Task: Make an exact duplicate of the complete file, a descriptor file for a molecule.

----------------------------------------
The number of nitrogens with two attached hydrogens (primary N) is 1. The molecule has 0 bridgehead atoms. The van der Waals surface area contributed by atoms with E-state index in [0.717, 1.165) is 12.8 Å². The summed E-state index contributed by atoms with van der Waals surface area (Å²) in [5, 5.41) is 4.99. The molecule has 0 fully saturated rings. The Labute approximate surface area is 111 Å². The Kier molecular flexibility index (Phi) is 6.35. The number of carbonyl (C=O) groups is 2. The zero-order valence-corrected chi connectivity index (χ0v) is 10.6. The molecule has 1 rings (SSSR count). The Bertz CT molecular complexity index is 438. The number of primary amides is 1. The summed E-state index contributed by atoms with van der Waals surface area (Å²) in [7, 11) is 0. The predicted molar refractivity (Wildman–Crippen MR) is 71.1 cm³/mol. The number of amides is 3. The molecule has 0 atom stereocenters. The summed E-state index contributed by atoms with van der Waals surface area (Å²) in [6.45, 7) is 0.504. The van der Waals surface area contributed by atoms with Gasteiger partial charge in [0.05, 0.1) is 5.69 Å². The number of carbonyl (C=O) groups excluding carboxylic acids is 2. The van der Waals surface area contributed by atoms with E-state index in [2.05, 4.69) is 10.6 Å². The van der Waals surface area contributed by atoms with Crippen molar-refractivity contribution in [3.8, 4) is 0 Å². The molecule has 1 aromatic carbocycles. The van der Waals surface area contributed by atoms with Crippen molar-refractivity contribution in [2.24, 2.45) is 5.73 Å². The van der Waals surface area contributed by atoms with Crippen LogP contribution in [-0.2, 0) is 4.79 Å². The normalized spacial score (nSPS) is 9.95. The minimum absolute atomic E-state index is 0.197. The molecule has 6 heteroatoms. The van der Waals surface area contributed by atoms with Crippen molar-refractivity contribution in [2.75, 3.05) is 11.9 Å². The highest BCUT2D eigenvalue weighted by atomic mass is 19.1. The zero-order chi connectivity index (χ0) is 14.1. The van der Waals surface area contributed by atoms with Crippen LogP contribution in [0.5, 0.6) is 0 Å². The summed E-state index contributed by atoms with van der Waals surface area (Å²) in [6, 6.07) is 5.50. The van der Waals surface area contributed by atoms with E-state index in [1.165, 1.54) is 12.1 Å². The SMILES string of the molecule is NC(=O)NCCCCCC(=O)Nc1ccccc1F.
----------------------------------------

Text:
The number of nitrogens with two attached hydrogens (primary N) is 1. The molecule has 0 bridgehead atoms. The van der Waals surface area contributed by atoms with E-state index in [0.717, 1.165) is 12.8 Å². The summed E-state index contributed by atoms with van der Waals surface area (Å²) in [5, 5.41) is 4.99. The molecule has 0 fully saturated rings. The Labute approximate surface area is 111 Å². The Kier molecular flexibility index (Phi) is 6.35. The number of carbonyl (C=O) groups is 2. The zero-order valence-corrected chi connectivity index (χ0v) is 10.6. The molecule has 1 rings (SSSR count). The Bertz CT molecular complexity index is 438. The number of primary amides is 1. The summed E-state index contributed by atoms with van der Waals surface area (Å²) in [7, 11) is 0. The predicted molar refractivity (Wildman–Crippen MR) is 71.1 cm³/mol. The number of amides is 3. The molecule has 0 atom stereocenters. The summed E-state index contributed by atoms with van der Waals surface area (Å²) in [6.45, 7) is 0.504. The van der Waals surface area contributed by atoms with Gasteiger partial charge in [0.05, 0.1) is 5.69 Å². The number of carbonyl (C=O) groups excluding carboxylic acids is 2. The van der Waals surface area contributed by atoms with E-state index in [2.05, 4.69) is 10.6 Å². The van der Waals surface area contributed by atoms with Crippen molar-refractivity contribution in [3.8, 4) is 0 Å². The molecule has 1 aromatic carbocycles. The van der Waals surface area contributed by atoms with Crippen molar-refractivity contribution in [2.24, 2.45) is 5.73 Å². The van der Waals surface area contributed by atoms with Crippen LogP contribution in [-0.2, 0) is 4.79 Å². The normalized spacial score (nSPS) is 9.95. The minimum absolute atomic E-state index is 0.197. The molecule has 6 heteroatoms. The van der Waals surface area contributed by atoms with Crippen molar-refractivity contribution in [2.75, 3.05) is 11.9 Å². The highest BCUT2D eigenvalue weighted by atomic mass is 19.1. The zero-order chi connectivity index (χ0) is 14.1. The van der Waals surface area contributed by atoms with Crippen LogP contribution in [0.5, 0.6) is 0 Å². The summed E-state index contributed by atoms with van der Waals surface area (Å²) in [6, 6.07) is 5.50. The van der Waals surface area contributed by atoms with E-state index in [1.165, 1.54) is 12.1 Å². The SMILES string of the molecule is NC(=O)NCCCCCC(=O)Nc1ccccc1F.